Unitarian Hymnal Sing-along

In which Kathryn attempts to sing a different song everyday from the Unitarian Universalist hymnal, 'Singing the Living Tradition'. Earlier posts are based on songs from the Reader's Digest songbooks she found at yard sales as a child, including: 'Reader's Digest Treasury of Best Loved Songs', 'Reader's Digest Family Songbook', and 'Reader's Digest Family Songbook of Faith and Joy'. Bonus Folk song material from: 'Folk Song USA', by John and Alan Lomax.

29 September 2005

"Tip-Toe Through the Tulips"

What a fabulously aliterative title. And the song is very sweet and bouncy. I'll still sing it, even though I hate tulips.

We have a few planted in front of the house, but the yard is not my responsibility, so I'm just glad to have even a minimal input there. And it's odd, when I thought about what I did want in our yard, I thought of lilac, dogwood, rhododendrons, ferns, crocuses: all the plants that were meanful to me from my own childhood. And memories of that time are possibly the biggest reason that I love crocuses (their heads popping up through the snow!) and think tulips are just incredibly boring (when they kind of look like big crocuses in some ways). We didn't have tulips to speak of then. And I still dislike impatiens, bought new every spring by my Dad, and I had to weed the silly things all summer long.

But our childhood does have this wacky hold over us. As a parent, I'm always thinking about this. How will my daughter's life be different than mine because she started taking piano lessons at 5? Because she sees her parents doing yoga, meditating, drinking wine? Because we live in the city, not in the country, not in the woods, and absolutely in America? Because I'm a massage therapist and she can always ask to have her back rubbed by a pro? Because she goes to an alternative elementary school and not the 'Now-art-and-music-free!' public school? Because we have sunflowers, and hollyhocks and yuccas?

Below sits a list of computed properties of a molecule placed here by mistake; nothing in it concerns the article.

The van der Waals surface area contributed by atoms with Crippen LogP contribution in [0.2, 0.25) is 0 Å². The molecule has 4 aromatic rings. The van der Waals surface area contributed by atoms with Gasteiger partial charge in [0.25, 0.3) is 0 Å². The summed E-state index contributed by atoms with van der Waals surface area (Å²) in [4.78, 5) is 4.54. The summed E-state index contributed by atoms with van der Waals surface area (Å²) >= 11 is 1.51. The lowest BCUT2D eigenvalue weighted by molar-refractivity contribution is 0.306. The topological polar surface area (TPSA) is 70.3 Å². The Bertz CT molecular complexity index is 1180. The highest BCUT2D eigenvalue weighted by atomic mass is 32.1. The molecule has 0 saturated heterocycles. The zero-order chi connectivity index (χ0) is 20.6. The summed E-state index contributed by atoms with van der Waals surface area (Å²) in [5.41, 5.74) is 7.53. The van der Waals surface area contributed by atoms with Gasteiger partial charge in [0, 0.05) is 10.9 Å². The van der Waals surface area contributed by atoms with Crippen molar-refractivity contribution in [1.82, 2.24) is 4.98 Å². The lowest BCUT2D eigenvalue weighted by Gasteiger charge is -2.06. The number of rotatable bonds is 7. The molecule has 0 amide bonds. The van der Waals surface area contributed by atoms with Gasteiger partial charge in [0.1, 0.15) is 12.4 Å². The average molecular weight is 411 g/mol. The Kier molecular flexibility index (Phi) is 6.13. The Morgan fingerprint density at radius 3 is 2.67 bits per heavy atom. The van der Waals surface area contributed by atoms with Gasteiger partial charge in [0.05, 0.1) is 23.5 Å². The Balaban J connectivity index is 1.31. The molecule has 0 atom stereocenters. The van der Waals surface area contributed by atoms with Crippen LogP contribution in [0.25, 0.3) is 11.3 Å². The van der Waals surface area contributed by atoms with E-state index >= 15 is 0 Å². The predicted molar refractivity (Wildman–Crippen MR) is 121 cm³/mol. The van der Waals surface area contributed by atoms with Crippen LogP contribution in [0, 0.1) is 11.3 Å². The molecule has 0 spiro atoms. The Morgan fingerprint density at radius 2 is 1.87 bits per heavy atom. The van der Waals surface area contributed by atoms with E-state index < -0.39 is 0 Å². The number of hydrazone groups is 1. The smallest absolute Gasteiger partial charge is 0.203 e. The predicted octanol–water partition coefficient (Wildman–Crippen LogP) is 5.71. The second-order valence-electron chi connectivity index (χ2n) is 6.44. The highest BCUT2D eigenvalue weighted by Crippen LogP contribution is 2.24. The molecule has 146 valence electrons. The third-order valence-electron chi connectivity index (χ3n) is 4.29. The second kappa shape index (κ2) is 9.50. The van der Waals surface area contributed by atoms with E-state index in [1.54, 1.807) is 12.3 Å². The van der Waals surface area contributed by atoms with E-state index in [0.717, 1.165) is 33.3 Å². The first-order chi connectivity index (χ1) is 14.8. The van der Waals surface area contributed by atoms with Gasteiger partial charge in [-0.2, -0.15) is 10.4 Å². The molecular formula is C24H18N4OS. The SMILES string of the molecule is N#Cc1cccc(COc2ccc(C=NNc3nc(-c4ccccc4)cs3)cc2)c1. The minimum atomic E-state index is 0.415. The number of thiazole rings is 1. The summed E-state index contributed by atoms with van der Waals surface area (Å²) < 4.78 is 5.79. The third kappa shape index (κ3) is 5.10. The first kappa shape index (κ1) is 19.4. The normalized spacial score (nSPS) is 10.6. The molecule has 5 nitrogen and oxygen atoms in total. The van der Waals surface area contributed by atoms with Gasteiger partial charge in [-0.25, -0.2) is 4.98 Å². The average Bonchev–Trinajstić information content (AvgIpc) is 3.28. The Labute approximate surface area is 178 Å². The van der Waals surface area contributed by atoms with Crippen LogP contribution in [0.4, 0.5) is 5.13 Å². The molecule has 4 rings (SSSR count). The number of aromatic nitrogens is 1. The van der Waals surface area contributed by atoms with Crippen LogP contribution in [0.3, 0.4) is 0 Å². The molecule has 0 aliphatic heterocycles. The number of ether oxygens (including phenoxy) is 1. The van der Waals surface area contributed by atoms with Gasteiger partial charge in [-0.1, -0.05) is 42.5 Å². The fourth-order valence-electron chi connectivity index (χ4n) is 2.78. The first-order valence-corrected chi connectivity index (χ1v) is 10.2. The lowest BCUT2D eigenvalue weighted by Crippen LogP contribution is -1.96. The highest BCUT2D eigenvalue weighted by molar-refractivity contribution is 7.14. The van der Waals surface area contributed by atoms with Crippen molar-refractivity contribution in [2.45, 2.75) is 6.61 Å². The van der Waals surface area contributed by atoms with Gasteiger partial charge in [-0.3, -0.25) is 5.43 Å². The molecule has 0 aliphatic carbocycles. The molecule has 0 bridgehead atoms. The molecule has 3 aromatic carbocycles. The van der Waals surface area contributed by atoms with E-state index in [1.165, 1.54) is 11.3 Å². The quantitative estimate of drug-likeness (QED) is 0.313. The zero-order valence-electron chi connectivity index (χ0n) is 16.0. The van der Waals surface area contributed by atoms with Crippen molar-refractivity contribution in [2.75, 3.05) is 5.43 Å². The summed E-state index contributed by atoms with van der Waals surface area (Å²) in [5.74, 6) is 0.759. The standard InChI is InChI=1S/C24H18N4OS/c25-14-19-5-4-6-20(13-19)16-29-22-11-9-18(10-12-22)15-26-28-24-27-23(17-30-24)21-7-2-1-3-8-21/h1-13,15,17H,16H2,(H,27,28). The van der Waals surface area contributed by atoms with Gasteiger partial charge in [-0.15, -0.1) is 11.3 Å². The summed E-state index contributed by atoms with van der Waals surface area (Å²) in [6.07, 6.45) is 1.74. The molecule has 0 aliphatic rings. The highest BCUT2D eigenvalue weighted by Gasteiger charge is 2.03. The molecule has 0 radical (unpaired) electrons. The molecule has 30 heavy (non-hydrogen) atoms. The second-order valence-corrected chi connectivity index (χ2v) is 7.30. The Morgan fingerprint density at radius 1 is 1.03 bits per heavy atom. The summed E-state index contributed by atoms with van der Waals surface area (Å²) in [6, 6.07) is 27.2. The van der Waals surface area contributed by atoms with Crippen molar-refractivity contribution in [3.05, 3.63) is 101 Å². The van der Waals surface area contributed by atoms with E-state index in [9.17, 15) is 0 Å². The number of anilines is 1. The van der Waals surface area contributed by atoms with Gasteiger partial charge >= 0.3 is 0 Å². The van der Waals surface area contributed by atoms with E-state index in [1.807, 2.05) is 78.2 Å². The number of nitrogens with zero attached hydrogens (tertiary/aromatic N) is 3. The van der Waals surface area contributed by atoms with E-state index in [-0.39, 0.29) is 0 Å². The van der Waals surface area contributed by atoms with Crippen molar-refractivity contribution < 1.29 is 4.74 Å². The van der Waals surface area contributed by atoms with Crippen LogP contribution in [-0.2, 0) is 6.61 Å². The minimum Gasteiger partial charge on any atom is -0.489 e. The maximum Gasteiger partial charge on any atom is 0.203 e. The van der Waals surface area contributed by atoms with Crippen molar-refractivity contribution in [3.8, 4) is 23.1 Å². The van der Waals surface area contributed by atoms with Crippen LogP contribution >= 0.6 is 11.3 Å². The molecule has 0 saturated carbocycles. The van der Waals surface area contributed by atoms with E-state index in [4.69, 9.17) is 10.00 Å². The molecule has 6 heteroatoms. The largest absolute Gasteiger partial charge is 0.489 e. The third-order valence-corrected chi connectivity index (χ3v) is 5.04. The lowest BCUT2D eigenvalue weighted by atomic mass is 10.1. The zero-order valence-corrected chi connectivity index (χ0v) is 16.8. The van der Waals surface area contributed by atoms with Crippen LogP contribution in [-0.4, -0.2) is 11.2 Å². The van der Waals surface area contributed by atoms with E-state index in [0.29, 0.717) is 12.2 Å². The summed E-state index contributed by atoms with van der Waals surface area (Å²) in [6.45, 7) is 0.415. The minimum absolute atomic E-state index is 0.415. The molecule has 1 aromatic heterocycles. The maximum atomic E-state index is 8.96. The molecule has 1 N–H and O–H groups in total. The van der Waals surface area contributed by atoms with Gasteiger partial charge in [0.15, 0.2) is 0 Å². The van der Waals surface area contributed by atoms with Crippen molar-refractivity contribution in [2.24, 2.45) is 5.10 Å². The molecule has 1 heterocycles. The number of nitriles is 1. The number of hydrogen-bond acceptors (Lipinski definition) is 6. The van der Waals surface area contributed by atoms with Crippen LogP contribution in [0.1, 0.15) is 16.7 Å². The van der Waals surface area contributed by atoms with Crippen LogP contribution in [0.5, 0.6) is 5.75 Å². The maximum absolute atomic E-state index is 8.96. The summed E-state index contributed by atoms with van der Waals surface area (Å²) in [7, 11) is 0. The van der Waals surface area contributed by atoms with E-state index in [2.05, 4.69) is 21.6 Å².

But right now I'm thinking lilacs: the smell of the bush at the end of my parent's driveway, the purple fragrant flowers in spring. Dogwood: the perfect tree to climb as a kid, low branches, not too high, flowers for my mother's breakfast on Mother's Day. Ferns, rhododendrons: summers visiting my grandparents in their cabin 'up the mountains', walking up the mountain, drinking from the spring that ran across our path, bringing home tiny plants to plant in our rock gardens. Crocuses: at my parent's home since before they bought it, multiplying for every spring, white and purple and yellow across the lawn.

Even though my parents still live in that house, I can never go back to my childhood there. But it shapes me still, and lives in me in technicolor. I like it.

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2 Comments:

At 3:45 PM, Anonymous andrew said...

I think a dogwood tree and a field of lilacs would look lovely in front of the house. And if they reactivate the imprints of early childhood, so much better.

 
At 1:24 PM, Anonymous Anonymous said...

Eddy Howard and Gene Austin would be proud of you now..

 

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